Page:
March 29, 2023
Patrick A. Snell, CFA, CAIA
Chief Investment Officer
While artificial intelligence (AI) accounts for a very small portion of the world’s computing today, over the last few months, AI has been the most publicized phenomenon across the broader technology landscape. We think the latest development, generative AI, should significantly accelerate the adoption of AI across industries over the next several years and in turn have a profound impact on the broader economy’s longer-term productivity. Illustrative of the opportunity, the global AI market is expected to reach $1.6T by 2030, up from $120B in 2022 (source: Precedence Research). Last year, 50% of firms tried to use AI in some manner, up from 20% in 2017 (source: McKinsey).
Artificial Intelligence (AI) is a broad branch of computer science that refers to the ability of a machine to independently perform functions that mimic human intelligence (e.g. observing, problem-solving, and analyzing). Through the use of machine learning (ML) algorithms, AI systems find insights from information without being pre-programmed. ML algorithms are developed through iterations to uncover unknown/hidden patterns in data and to constantly refine the weightings of each input. As more data is loaded into the model, the machine gets smarter as it can infer more correlations in the data (highly iterative data processing to achieve high model accuracy). Deep learning (DL), an advanced form of ML, often stacks multiple models into a neural network, resulting in faster/more accurate predictions. Thus, neural network “training” in a data center results in the development of an algorithm. The algorithm is then leveraged by “inferencing”, whereby computers respond to user inquiries/requests by applying the algorithm (i.e., the model). ML models are often trained in public (hyperscale) clouds and inferencing is increasingly taking place within edge devices (e.g., smartphone, sensors, cars) via processors that come with trained AI models.
Over the last several years, explosive growth in data (structured and unstructured data; videos, photos, website traffic, social media, text, mobile devices, geospatial, IoT/sensors, cloud apps, industry data) and increasingly robust computational resources have enabled a rapidly growing trove of sophisticated algorithms to power advanced applications. Those applications have included image recognition (e.g. diagnose medical scans), speech translation, personalized recommendations, data mining, sentiment analysis, pattern matching, and voice-activated virtual assistants (with natural language user interfaces).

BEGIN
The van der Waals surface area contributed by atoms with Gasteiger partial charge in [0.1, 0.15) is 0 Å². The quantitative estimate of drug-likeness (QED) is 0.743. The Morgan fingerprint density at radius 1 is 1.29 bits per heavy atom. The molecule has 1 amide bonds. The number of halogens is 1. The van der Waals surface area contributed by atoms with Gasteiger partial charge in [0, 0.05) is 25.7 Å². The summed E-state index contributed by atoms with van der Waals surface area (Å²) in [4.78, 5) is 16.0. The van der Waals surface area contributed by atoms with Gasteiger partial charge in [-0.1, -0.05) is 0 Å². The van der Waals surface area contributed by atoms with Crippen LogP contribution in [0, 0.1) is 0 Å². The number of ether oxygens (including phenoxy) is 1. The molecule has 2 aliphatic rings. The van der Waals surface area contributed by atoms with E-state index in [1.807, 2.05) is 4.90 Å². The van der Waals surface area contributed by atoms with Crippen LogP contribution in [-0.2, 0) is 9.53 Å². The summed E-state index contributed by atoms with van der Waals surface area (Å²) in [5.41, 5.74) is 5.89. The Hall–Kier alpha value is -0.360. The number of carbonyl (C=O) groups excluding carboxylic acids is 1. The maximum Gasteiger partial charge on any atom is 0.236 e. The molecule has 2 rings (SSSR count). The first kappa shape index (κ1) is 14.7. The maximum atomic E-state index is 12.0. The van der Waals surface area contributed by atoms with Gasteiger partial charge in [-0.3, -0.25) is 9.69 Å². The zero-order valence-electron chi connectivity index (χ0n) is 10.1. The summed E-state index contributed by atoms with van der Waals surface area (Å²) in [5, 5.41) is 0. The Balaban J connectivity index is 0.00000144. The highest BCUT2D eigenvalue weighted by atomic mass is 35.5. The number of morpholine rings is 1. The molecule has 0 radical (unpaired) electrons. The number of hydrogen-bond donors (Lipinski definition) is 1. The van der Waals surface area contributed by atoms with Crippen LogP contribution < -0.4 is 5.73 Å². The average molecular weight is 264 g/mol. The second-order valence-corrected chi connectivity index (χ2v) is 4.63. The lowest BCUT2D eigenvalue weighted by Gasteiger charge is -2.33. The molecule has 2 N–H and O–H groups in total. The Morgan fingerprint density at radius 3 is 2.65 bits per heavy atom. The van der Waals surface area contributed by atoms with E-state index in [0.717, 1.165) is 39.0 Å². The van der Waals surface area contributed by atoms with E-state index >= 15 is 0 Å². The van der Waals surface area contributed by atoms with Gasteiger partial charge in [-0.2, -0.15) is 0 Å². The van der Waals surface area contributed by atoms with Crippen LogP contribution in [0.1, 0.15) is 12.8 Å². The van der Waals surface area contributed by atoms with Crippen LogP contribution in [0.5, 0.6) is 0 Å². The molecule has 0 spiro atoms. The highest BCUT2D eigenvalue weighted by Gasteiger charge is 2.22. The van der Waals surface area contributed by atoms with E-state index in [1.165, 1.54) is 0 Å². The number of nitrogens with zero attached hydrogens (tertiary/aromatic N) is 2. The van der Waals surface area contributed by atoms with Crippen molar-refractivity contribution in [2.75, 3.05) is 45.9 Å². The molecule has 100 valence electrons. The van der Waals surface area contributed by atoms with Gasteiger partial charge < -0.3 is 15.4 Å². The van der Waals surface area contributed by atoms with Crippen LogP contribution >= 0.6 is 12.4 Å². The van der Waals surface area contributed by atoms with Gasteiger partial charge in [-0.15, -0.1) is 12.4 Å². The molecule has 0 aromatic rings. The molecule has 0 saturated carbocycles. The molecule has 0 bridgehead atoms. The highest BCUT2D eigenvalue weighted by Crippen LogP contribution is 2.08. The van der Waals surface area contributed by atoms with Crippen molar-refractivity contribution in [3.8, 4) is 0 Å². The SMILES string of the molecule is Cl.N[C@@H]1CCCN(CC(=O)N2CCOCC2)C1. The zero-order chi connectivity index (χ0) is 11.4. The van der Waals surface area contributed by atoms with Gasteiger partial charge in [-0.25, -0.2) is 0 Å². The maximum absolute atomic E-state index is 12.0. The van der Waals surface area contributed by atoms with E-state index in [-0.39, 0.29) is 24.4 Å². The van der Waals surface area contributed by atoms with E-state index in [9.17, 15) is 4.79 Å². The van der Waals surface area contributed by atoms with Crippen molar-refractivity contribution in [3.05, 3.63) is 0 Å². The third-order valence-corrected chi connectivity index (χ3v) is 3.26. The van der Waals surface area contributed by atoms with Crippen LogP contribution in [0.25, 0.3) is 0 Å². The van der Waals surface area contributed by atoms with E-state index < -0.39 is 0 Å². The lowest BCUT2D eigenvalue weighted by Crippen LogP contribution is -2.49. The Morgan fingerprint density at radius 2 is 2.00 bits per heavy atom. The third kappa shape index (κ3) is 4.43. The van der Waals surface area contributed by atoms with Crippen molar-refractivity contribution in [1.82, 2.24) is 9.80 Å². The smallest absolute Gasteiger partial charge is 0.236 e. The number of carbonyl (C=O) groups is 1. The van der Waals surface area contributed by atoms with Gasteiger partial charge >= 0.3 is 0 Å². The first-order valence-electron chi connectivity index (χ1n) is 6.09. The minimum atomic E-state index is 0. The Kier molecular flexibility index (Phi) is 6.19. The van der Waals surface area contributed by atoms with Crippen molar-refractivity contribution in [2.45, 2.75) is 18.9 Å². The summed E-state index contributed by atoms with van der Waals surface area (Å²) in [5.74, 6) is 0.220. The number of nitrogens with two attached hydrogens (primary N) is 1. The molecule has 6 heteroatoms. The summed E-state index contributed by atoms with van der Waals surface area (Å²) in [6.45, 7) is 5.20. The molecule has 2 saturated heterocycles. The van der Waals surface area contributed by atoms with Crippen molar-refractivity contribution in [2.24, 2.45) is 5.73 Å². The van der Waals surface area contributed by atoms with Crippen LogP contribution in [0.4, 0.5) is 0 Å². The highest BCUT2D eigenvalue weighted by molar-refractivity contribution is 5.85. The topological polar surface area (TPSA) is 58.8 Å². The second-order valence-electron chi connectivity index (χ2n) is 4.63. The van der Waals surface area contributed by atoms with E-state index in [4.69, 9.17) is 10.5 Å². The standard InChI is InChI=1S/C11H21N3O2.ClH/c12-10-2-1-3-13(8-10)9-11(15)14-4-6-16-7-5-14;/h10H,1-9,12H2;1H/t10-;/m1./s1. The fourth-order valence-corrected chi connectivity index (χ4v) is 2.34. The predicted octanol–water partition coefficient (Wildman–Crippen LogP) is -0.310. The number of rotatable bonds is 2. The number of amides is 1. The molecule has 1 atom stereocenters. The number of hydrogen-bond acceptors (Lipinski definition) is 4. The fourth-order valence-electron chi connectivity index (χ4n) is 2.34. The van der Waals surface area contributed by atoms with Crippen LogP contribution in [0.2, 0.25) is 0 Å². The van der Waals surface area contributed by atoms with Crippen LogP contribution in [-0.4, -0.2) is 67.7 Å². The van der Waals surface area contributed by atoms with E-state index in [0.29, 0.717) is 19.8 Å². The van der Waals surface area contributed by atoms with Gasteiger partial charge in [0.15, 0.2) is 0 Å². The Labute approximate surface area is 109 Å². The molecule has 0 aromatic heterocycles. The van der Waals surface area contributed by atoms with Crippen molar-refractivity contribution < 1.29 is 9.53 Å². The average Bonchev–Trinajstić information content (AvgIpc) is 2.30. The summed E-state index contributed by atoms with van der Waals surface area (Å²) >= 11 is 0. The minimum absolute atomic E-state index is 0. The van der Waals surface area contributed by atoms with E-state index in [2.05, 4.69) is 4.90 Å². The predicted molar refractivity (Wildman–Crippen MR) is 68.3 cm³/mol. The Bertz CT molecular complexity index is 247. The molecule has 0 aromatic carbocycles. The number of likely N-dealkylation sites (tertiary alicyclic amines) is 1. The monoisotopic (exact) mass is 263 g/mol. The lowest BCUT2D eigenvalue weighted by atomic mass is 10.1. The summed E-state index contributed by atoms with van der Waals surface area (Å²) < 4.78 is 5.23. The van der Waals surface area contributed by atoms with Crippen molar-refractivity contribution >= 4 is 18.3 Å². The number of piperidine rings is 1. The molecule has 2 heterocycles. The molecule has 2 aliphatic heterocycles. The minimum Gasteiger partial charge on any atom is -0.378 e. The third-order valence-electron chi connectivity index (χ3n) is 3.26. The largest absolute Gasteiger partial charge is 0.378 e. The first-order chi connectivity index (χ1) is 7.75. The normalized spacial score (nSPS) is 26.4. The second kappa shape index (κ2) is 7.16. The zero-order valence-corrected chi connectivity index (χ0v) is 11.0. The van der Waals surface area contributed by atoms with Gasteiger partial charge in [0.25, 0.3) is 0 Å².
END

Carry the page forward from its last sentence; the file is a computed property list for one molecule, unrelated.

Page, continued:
Trained on large neural networks, more recently developed foundation AI models perform a variety of tasks rather than a single specialized one. Each model can be modified to automate a wide variety of discrete tasks, making AI projects easier and cheaper for companies. Large language models (LLMs), a type of foundation model, learn the complexity and linkages of language. LLMs utilize deep learning in natural language processing (NLP) and natural language generation (NLG) to accurately predict the next word in texts. Some of the leading foundation models/LLMs have been developed at large tech labs (e.g., OpenAI, DeepMind, Google Brain, Meta Research).
Emergence of Generative AI:
Built from foundation models and enabled via improved natural language processing (NLP) models, generative AI algorithms produce original content (i.e., translated / summarized text, images, music, speech, software code, video, 3D graphics, etc.). A key enabler for generative AI has been transformers, a type of neural network architecture that enables the training of very large models in reasonable amounts of time. They do this by learning context and meaning from the relationships and dependency of data in parallel and at large scale.
In late 2022, Microsoft-backed development lab OpenAI released its AI-powered chatbot, ChatGPT. Powered by the large language model GPT-3, ChatGPT produced predictive responses to human prompts. The reaction by early users and the media has been overwhelming. Earlier this month, a fine-tuned GPT-4 went live and offers impressive advances in predictability/accuracy (excels in tasks requiring advanced reasoning, complex instruction understanding), multi-modality (ability to learn from and respond to text and images), mathematical problem solving, as well as data analysis and visualization. The updated model performed well in standardized tests (SAT, GRE, Bar Exam). In an effort to extend the bot’s functionality, application programming interfaces (a.k.a. plugins) have been granted to other knowledge sources and databases.